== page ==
A technophile lawyer rediscovers the joys of pen and paper

Friday, November 12, 2010

Are diamonds a fountain pen lover's best friend? Review of the TWSBI Diamond 530 fountain pen with medium nib (UPDATED: now with fewer typos!)

From what I can gather, TWSBI pens — or, at least the Diamond 530 — are manufactured in Taiwan according to designs from The Fountain Pen Network and are available in the US only on eBay. I heard about TWSBI some time ago but did not see any on eBay for quite a while, so when I finally saw the Diamond 530 available, I bit — and that was before I found out that the Diamond 530 won by a mile in Goldspot's Pen of the Year 2010 poll.

TWSBI Diamond 530 Fountain Pen

So, I had high expectations for this pen. Sure enough, I love most everything about it. Contrarian that I am, though, the one thing I was not impressed with was the quality it seems to be best known for. You'll have to read on to see what I'm talking about.

First Impressions

The packaging is nothing luxurious (see the photos at eBay), but holds some pleasant surprises: namely, a small bottle of silicone grease (to apply to the piston and/or threads for water-tightness) and a wrench in case you want to disassemble the pen fully. Since I'm an engineer by education (but not profession), I couldn't resist taking it apart right away.

Having done so, I have a bit of advice for you should you decide to do the same: go slowly and be careful. I almost couldn't get it back together again. I kept getting a gap between the barrel and the knob one twists to move the piston. I'm pretty sure I only got it on right, eventually, by accident. (Some engineer, eh?)

Even though I took the pen part, I did not apply any silicone grease, because the piston appeared to have a healthy coat of it already.

I like the thoughtfulness that went into providing these little extras.

Design Aesthetics

TWSBI Diamond 530 Fountain Pen - the "jewel effect"
The "jewel effect" with
Diamine Chine Blue ink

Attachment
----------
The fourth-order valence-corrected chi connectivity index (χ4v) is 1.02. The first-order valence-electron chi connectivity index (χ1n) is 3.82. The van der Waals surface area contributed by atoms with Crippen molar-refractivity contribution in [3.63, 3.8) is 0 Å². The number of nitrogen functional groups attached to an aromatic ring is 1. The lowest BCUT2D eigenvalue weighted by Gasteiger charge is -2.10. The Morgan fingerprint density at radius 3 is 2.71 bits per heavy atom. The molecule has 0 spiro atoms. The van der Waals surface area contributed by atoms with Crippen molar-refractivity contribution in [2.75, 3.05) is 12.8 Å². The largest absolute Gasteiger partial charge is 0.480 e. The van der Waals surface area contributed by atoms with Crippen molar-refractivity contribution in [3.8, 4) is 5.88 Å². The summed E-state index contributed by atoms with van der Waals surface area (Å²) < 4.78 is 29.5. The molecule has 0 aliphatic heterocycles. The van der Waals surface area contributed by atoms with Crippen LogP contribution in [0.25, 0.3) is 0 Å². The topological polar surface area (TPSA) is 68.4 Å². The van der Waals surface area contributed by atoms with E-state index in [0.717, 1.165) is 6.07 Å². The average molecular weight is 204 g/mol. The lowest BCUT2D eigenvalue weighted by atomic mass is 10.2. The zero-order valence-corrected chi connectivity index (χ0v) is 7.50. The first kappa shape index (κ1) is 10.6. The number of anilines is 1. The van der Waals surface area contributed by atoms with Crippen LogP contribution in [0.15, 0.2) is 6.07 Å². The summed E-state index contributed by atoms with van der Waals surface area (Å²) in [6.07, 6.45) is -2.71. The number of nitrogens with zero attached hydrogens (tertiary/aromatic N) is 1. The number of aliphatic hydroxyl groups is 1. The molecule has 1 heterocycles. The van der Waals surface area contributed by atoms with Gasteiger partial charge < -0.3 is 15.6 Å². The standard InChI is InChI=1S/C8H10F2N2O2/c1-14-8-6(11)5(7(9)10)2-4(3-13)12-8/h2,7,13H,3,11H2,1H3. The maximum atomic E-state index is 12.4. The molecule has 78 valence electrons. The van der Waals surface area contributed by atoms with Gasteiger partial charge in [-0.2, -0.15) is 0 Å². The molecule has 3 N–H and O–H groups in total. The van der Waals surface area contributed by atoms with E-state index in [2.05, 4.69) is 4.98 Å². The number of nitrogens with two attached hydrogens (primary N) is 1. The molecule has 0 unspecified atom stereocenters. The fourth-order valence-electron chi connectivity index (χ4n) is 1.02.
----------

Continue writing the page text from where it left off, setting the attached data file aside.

What gives? There are no diamonds on the Diamond 530! Then again, it's $39.99. You can't even expect diamond chips at that price..

The one feature that made me somewhat reluctant to buy this piston-filler is that it's a demonstrator (a clear pen that allows you to see the internal operation). Demonstrators never appealed to me very much. To me, a big part of the beauty of any pen is its finish. Clear plastic just didn't do it for me.

Turns out to be one of the things I like best about the pen! I wouldn't want a whole pen chest full of demonstrators, but my inner geek really enjoys being able to see the workings in this pen.

In fact, this pen is more attractive because it is a demonstrator, The barrel is faceted, so as the ink runs down a little and lets the light through, it gives the pen a jewel effect that is quite striking.

On the flip side, I find that the material on the pen tends to show smudges from fingerprints quite readily. So, while the "jewel effect" is nice, it can be somewhat dulled by fingerprints.

TWSBI Diamond 530 Fountain Pen
Until you fill the pen with ink, the only splash of color on the pen is the red button with the TWSBI logo on the top of the cap. Everything else is very understated. The TWSBI and Diamond 530 lettering on the cap ring are barely noticeable, and the clip is very plain.

The steel nib is engraved with the TWSBI logo but is not otherwise distinctive.

One unattractive feature, but not overwhelming, is the smoky color of the top of the cap. I don;t know why TWSBI went with a smoke color there, but to me it detracts from the looks of the pen. Perhaps it serves sme function, like preventing the nib from drying out, or maybe just an aesthetic function of hiding ink drops on the inside.

Design Features

I am very, very impressed by the piston filling mechanism in this pen. It is incredibly smooth. The twist knob moves very easily and with precision. It's much smoother than the mechanism on my Noodler's Ink Piston Filler and my Lamy 2000. In fact, it's so easy to turn the knob that you can do so accidentally if you try posting the cap.

Flushing the pen between inks is very easy. First, since it is s clear demonstrator, you can see into the pen to see when the flush is complete. Second, I didn't even notice how many times I had to cycle the mechanism to get the reservoir clear, because it was so easy. When I'm flushing my Noodler's or Lamy 2000, flushing is a pain because the mechanism is so much stiffer, and I end up counting the number of times I cycle the piston with different inks.